The children were weighed and measured for height using a digital scale (brand Marte, model LC200, serial number 314136, year 2010, with maximal capacity of 200 kg and minimum of 1000g) and a tape measure fixed on the wall, respectively.

To determine the child´s nutritional status, body mass index (BMI) was calculated using AnthroPlus software, available free on the WHO website. The software provides references for overweight and obesity by weight, height and BMI. Z Score values less than -2 indicate low weight; between -2 and +1 eutrophy; between +1 and +2 overweight; and over +2 obesity12.

The use of photogrammetry as a tool for postural evaluation has been recommended since it is a safe method and it allows large scale studies in the child population13. Photogrammetry has been considered a valid method14,15 with acceptable reproducibility16-18.

The children were positioned in comfortable orthostatism in front of a non-reflective black background, according to requirements of the software used for photo analysis. Images were captured from the right and left side views, with spherical styrofoam markers with a diameter of 1.5 cm and flexible white plastic rods, stuck by double-sided tape, at anatomic points for posterior analysis of articular angles. The markers for analysis of the angles were fixed in the anatomical points: C7, tragus and acromion.

A digital camera (Samsung, 10.2 mega pixels) was positioned parallel to the floor on an aluminum tripod (Lightweight Tripod,marca VF - WT3510A), at a height of 108 centimeters and 2.50 m away from the children, in a set place for all participants. The rooms for evaluation provided participant privacy. Data were evaluated through analysis of scanned images using the software SAPo (Postural Analysis Software), which is free and has been developed for image processing and analysis16.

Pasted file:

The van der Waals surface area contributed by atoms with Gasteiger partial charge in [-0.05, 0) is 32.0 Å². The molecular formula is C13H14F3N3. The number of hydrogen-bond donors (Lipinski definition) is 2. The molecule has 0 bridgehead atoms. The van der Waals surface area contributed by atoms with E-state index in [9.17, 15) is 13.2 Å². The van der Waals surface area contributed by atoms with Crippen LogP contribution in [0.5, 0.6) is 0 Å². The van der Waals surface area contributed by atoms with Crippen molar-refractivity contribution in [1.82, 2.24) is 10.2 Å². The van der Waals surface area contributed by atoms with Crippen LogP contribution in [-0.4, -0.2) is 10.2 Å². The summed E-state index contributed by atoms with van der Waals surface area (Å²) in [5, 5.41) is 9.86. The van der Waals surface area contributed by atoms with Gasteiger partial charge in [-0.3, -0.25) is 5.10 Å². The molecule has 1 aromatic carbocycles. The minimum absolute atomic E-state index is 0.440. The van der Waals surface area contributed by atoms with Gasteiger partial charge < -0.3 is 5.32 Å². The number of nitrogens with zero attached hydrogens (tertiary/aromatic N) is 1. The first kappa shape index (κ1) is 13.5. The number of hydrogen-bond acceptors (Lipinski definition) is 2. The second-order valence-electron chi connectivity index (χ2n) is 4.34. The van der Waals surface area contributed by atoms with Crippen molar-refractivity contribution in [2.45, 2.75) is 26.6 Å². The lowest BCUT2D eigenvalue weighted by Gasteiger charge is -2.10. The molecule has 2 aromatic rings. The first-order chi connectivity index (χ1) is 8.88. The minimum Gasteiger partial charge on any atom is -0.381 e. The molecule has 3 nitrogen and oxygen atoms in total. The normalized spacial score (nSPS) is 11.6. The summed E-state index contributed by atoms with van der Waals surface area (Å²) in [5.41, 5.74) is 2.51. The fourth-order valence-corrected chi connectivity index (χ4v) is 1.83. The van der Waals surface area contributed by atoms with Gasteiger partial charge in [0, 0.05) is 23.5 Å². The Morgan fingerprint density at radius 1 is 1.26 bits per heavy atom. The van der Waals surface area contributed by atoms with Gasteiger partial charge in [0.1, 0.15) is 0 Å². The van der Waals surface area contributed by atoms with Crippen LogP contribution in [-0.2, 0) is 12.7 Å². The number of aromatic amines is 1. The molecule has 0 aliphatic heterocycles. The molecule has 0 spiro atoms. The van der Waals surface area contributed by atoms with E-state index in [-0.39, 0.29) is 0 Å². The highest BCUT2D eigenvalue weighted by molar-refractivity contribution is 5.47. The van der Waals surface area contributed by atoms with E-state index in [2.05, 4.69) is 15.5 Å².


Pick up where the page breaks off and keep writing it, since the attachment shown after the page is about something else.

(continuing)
Analyses were made of angular and linear measurements in the sagittal plane (Figure 1) and analyzed by a single trained evaluator. Studies have shown good inter and intra observer reliability for evaluation through photogrammetry16,19,20. The variables used in the study were:

_ Sagittal Head Angle (SHA): the axis at the tragus and two lines, one parallel to the floor and the other joining the tragus to the canthus of the eye. The greater the angle, the greater the cervical extension21;

_ Cervical Angle (CA): the axis in the spinous process of C7, which joins the line between the tragus and the spinous process of C7 with another parallel to the floor. The lower the CA value, the more forward the head is positioned6,21;

_ Shoulder Angle (SA): formed by the intersection of the spinous process of C7 and the acromion with a parallel line on the floor; the position of the shoulders in protraction/retraction was determined21;

_ Forward head distance (FHD): calculated between the tragus and the spinous process of C7. A higher value indicates a forward head position6,13,22.

Figure 1 

Statistical Analysis

All statistical analyses were performed using SPSS statistical software (version 20.0 for Windows) with an alpha level of 0.05. All variables were normally distributed based on the Shapiro-Wilk test. The paired T Student test was used for group comparison (assessment and reassessment). A mixed model 2x2 ANOVA was used. The main effects studied were participants (girls vs. boys) and group (assessment vs reassessment) and correlations between variables were verified using the Spearman correlation.